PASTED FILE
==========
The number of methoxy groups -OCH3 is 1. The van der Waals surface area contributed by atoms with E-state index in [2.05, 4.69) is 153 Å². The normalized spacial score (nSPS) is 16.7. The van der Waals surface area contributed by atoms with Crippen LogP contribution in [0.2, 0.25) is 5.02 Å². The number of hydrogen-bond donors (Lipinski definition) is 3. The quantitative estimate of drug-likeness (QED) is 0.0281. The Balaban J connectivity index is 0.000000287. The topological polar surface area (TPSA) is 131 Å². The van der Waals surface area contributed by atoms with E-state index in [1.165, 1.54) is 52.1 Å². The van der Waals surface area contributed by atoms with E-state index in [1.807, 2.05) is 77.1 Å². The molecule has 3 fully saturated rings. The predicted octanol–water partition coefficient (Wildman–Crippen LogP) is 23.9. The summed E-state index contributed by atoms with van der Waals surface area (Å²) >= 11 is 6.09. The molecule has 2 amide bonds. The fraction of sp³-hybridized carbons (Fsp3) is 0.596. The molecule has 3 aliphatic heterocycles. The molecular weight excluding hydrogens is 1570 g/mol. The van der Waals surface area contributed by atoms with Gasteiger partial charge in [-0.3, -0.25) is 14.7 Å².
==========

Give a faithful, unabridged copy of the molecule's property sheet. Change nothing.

The number of methoxy groups -OCH3 is 1. The van der Waals surface area contributed by atoms with E-state index in [2.05, 4.69) is 153 Å². The normalized spacial score (nSPS) is 16.7. The van der Waals surface area contributed by atoms with Crippen LogP contribution in [0.2, 0.25) is 5.02 Å². The number of hydrogen-bond donors (Lipinski definition) is 3. The quantitative estimate of drug-likeness (QED) is 0.0281. The Balaban J connectivity index is 0.000000287. The topological polar surface area (TPSA) is 131 Å². The van der Waals surface area contributed by atoms with E-state index in [1.165, 1.54) is 52.1 Å². The van der Waals surface area contributed by atoms with E-state index in [1.807, 2.05) is 77.1 Å². The molecule has 3 fully saturated rings. The predicted octanol–water partition coefficient (Wildman–Crippen LogP) is 23.9. The summed E-state index contributed by atoms with van der Waals surface area (Å²) >= 11 is 6.09. The molecule has 2 amide bonds. The fraction of sp³-hybridized carbons (Fsp3) is 0.596. The molecule has 3 aliphatic heterocycles. The molecular weight excluding hydrogens is 1570 g/mol. The van der Waals surface area contributed by atoms with Gasteiger partial charge in [-0.3, -0.25) is 14.7 Å².